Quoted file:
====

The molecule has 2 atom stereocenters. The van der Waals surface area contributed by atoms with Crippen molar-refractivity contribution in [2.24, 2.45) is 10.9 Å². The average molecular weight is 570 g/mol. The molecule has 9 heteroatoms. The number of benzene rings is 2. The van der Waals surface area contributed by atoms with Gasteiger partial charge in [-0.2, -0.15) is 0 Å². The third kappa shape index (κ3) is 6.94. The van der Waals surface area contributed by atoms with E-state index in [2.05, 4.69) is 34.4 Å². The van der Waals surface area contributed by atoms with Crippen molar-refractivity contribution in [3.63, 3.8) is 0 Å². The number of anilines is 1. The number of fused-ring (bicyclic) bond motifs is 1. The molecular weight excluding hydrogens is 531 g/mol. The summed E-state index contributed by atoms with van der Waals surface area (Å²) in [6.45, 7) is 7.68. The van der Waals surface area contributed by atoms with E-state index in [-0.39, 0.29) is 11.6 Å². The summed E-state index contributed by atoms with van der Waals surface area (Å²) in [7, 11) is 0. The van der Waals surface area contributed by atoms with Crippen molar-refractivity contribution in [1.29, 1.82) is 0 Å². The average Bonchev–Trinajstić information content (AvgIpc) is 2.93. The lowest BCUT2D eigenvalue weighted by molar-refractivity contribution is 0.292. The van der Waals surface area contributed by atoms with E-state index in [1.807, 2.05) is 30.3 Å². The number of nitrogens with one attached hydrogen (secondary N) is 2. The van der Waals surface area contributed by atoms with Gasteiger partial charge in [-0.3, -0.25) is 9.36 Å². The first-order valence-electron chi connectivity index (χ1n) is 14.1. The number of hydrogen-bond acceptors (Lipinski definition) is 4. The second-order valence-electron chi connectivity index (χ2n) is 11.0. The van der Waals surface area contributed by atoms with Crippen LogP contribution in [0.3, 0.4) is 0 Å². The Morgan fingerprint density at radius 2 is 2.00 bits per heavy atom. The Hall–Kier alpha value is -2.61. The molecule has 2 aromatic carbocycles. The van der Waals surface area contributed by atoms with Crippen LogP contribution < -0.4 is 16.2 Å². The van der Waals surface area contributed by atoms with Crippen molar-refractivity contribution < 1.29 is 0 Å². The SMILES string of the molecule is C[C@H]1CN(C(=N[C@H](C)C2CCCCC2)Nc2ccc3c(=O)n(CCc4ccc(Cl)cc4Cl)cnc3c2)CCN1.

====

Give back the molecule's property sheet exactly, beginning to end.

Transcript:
The molecule has 2 atom stereocenters. The van der Waals surface area contributed by atoms with Crippen molar-refractivity contribution in [2.24, 2.45) is 10.9 Å². The average molecular weight is 570 g/mol. The molecule has 9 heteroatoms. The number of benzene rings is 2. The van der Waals surface area contributed by atoms with Gasteiger partial charge in [-0.2, -0.15) is 0 Å². The third kappa shape index (κ3) is 6.94. The van der Waals surface area contributed by atoms with E-state index in [2.05, 4.69) is 34.4 Å². The van der Waals surface area contributed by atoms with Crippen molar-refractivity contribution in [3.63, 3.8) is 0 Å². The number of anilines is 1. The number of fused-ring (bicyclic) bond motifs is 1. The molecular weight excluding hydrogens is 531 g/mol. The summed E-state index contributed by atoms with van der Waals surface area (Å²) in [6.45, 7) is 7.68. The van der Waals surface area contributed by atoms with E-state index in [-0.39, 0.29) is 11.6 Å². The summed E-state index contributed by atoms with van der Waals surface area (Å²) in [7, 11) is 0. The van der Waals surface area contributed by atoms with Crippen molar-refractivity contribution in [1.29, 1.82) is 0 Å². The average Bonchev–Trinajstić information content (AvgIpc) is 2.93. The lowest BCUT2D eigenvalue weighted by molar-refractivity contribution is 0.292. The van der Waals surface area contributed by atoms with E-state index in [1.807, 2.05) is 30.3 Å². The number of nitrogens with one attached hydrogen (secondary N) is 2. The van der Waals surface area contributed by atoms with Gasteiger partial charge in [-0.3, -0.25) is 9.36 Å². The first-order valence-electron chi connectivity index (χ1n) is 14.1. The number of hydrogen-bond acceptors (Lipinski definition) is 4. The second-order valence-electron chi connectivity index (χ2n) is 11.0. The van der Waals surface area contributed by atoms with Crippen LogP contribution in [0.3, 0.4) is 0 Å². The Morgan fingerprint density at radius 2 is 2.00 bits per heavy atom. The Hall–Kier alpha value is -2.61. The molecule has 2 aromatic carbocycles. The van der Waals surface area contributed by atoms with Crippen LogP contribution < -0.4 is 16.2 Å². The van der Waals surface area contributed by atoms with Crippen molar-refractivity contribution < 1.29 is 0 Å². The SMILES string of the molecule is C[C@H]1CN(C(=N[C@H](C)C2CCCCC2)Nc2ccc3c(=O)n(CCc4ccc(Cl)cc4Cl)cnc3c2)CCN1.